What Are Your Rights As An Investor In Early Stage Companies?

Investors in early stage companies have certain rights based on the laws that govern companies and investments. Some of these stem from company law and are set out in a company’s articles of association (a constitutional document that sets out a company’s purpose and the way it is managed and administered), while others take the form of contractual protections which are typically contained in a company’s shareholders agreement. 

Seedrs has a dedicated team of experienced and passionate lawyers that negotiate these documents on your behalf, only approving campaigns on the Seedrs platform where the company has put in place an appropriate suite of minority shareholder protections. 

In this guide we’ll run you through some of those key investor rights that Seedrs requires and what these mean in practice for you, including:

Background – The Seedrs Nominee Structure

What is a nominee and what is the Seedrs nominee structure?

At its simplest, this is a legal term for a person (or company) who holds shares on behalf of others. Seedrs holds the shares in our portfolio companies on behalf of our investors. While Seedrs will be registered as the legal shareholder in the company and take care of all the administrative shareholder work on your behalf, the full economic interest in the shares will always flow back to you.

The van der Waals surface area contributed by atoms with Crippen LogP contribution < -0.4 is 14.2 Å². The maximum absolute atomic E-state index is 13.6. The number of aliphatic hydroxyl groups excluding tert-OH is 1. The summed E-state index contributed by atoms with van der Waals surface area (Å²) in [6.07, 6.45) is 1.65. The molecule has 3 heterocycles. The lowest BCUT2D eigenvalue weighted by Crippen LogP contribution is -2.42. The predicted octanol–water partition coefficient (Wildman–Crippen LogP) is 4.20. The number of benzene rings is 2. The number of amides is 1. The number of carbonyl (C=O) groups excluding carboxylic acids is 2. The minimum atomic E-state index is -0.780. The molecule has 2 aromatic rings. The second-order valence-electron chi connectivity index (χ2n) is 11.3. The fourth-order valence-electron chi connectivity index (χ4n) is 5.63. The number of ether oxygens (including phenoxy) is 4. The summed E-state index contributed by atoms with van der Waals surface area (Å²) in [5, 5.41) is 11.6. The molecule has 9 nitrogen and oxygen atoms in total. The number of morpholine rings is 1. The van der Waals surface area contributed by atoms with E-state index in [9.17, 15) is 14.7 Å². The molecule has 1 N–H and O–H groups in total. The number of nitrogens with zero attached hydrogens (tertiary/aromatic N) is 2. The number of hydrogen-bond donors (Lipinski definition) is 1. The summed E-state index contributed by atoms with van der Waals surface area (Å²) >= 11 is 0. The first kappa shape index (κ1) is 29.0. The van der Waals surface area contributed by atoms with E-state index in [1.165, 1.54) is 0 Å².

As nominee, Seedrs is generally empowered to take decisions on behalf of our investors as a whole, and will always act in their best interests with the intention of (a) maximising potential returns, and (b) ensuring that investors are being treated equitably. We do not typically pass votes back to individual investors unless there is a choice that needs to be made by each individual investor (e.g. exercising available pre-emption rights on a future fundraising, or an offer to purchase shares from Seedrs that is not part of an exit or mandatory sale).

For more on the advantages of the Seedrs Nominee structure for both investors and companies alike, you can explore the topic in more detail here

Share class rights

The first major source of investor rights stem from the class of shares they invest in. All share classes have rights associated with them, and these will vary depending on the relevant company’s constitutional documents. 

What are the most common share classes?

As companies grow and become more sophisticated, they often create more than one class of shares. The variations amongst share classes usually focus on control (voting, consent rights etc) and economics (capital returns on investment).

Two of the most common share types are below: 

Ordinary shares

This is the most common share class in early-stage companies, and typically entitles all holders to voting, dividends (if declared) and capital distribution rights).